In short, CPS puts people on the Register as a matter of course.  Caseworkers often conclude that a child is experiencing “emotional impairment” or “emotional neglect” with little evidence to back them up. They often do so without consulting a mental health professional in violation of their own manual of conduct.

Placing people on the Register often happens only because the person reported suspected neglect or abuse that turned out to be unfounded. This comes against a backdrop of CPS encouraging all of us to report anything we suspect to reflect abuse or neglect of a child. The linked-to article shows that, once we do so, that same CPS may turn around and report that we’re the abusers. Gotcha!

In Mylett’s case, CPS placed his name on the Register despite the fact that there was no evidence whatsoever that his daughter’s behavior indicated any problems.

[T]he judge questioned whether the girl had suffered at all, because her school principal described her as a pupil with normal attendance and good scores who was moving through the grades as expected, with no behavioral issues.

Into the bargain, the caseworker ignored the agency’s manual on how to deal with suspected emotional harm.

The state’s Child Protective Services Program Manual urges child-protective workers to turn to a psychiatric or psychological professional to determine if there has been emotional harm.

This licensed professional could then conclude — to a “reasonable medical certainty,” the manual says — whether a parent contributed to the child’s impairment and bolster any action taken, such as placing the parent’s name on the register.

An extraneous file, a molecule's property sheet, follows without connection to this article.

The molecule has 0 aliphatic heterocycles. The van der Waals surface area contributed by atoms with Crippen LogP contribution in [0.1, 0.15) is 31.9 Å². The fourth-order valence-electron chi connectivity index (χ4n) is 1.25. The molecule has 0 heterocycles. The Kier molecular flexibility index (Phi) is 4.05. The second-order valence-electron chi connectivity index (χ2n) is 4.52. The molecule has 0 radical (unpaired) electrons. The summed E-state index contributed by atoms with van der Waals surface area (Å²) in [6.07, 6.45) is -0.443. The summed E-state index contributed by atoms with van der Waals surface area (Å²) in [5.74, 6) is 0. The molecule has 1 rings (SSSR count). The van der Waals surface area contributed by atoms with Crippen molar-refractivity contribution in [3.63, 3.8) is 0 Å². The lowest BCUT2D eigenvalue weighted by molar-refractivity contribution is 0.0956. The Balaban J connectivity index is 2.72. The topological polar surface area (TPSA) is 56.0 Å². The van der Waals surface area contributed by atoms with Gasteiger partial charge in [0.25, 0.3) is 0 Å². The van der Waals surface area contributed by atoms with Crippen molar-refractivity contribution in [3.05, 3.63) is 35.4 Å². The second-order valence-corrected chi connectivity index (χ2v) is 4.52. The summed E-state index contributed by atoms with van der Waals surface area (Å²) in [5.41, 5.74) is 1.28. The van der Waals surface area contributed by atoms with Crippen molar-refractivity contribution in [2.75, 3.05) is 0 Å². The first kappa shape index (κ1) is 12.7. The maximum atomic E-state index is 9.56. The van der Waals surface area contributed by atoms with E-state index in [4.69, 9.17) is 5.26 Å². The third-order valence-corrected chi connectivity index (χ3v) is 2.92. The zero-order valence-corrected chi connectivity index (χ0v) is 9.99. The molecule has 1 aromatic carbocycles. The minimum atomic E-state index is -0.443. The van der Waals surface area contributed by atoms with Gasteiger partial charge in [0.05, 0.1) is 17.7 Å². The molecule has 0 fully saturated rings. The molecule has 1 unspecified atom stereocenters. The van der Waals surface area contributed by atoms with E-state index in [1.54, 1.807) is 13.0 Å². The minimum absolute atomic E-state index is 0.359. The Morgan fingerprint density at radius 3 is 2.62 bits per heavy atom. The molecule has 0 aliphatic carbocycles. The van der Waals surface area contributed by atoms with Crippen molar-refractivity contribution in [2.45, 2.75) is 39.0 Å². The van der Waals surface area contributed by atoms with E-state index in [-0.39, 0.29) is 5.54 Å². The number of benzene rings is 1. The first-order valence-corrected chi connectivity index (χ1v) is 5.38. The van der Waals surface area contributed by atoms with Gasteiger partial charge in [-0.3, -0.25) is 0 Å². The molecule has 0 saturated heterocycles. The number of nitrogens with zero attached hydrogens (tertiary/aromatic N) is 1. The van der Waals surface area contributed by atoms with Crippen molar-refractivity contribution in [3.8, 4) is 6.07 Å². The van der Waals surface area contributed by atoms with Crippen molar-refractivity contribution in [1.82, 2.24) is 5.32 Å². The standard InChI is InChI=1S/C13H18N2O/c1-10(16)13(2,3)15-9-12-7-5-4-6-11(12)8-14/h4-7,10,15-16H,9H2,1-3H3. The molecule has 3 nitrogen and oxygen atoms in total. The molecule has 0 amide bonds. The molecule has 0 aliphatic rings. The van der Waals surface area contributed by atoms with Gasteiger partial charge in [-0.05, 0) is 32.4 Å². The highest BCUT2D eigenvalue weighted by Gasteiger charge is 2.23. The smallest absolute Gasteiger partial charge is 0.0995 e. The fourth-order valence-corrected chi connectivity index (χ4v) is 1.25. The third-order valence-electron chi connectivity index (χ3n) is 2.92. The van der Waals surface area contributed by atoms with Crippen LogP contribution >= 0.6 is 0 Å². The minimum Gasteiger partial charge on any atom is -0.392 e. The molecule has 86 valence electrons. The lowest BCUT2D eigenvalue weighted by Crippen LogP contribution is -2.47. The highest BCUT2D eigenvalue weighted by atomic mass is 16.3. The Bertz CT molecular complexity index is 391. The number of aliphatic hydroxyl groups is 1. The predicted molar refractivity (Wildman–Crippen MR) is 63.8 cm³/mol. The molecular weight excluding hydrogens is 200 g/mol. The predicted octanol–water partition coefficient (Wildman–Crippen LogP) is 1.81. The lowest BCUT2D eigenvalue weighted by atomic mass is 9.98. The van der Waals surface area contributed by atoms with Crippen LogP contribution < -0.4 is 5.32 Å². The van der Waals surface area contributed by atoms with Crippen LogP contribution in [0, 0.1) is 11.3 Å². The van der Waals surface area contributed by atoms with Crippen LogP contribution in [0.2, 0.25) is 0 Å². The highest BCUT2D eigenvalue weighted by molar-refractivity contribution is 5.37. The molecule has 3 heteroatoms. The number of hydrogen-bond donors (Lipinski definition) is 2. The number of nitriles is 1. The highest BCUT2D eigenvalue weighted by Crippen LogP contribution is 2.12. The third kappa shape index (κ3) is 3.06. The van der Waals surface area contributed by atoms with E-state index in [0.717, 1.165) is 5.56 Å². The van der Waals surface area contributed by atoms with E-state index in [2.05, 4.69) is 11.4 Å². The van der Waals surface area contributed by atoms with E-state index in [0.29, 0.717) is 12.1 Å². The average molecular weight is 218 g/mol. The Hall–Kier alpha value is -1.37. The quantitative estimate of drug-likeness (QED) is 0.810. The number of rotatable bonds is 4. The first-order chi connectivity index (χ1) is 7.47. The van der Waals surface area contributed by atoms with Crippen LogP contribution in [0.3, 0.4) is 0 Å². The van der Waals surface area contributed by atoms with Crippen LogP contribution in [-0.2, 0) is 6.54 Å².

[Caseworker] Laubisch, according to records in the case, did none of this before blaming Mylett for the emotional neglect that his daughter supposedly suffered.

And of course Mylett’s relationship with his daughter suffered due to his being placed on the Register.

But a Family Court judge, Mylett said, ordered that his time with his daughter be supervised. He would be less likely to serve as a volunteer at his daughter’s school if the school checked the register. To him, the blot on his name would devastate his wish for custody and drain his confidence as a dad.

And that, I suspect, was the point. CPS knows very well what power it has and the Register is one aspect of that power. Mylett was a gadfly on the agency that’s overworked to begin with, so it retaliated against him. Fortunately, he appealed the decision and prevailed, but how many people have the time or resources to do so? How many people even know they can appeal CPS’s decision or how to do so?

We’ve heard similar stories before in which the mere assertion of rights by a parent paints a target on his/her back for CPS retaliation.

 

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National Parents Organization is a non-profit that educates the public, families, educators, and legislators about the importance of shared parenting and how it can reduce conflict in children, parents, and extended families. Along with Shared Parenting we advocate for fair Child Support and Alimony Legislation. Want to get involved?  Here’s how: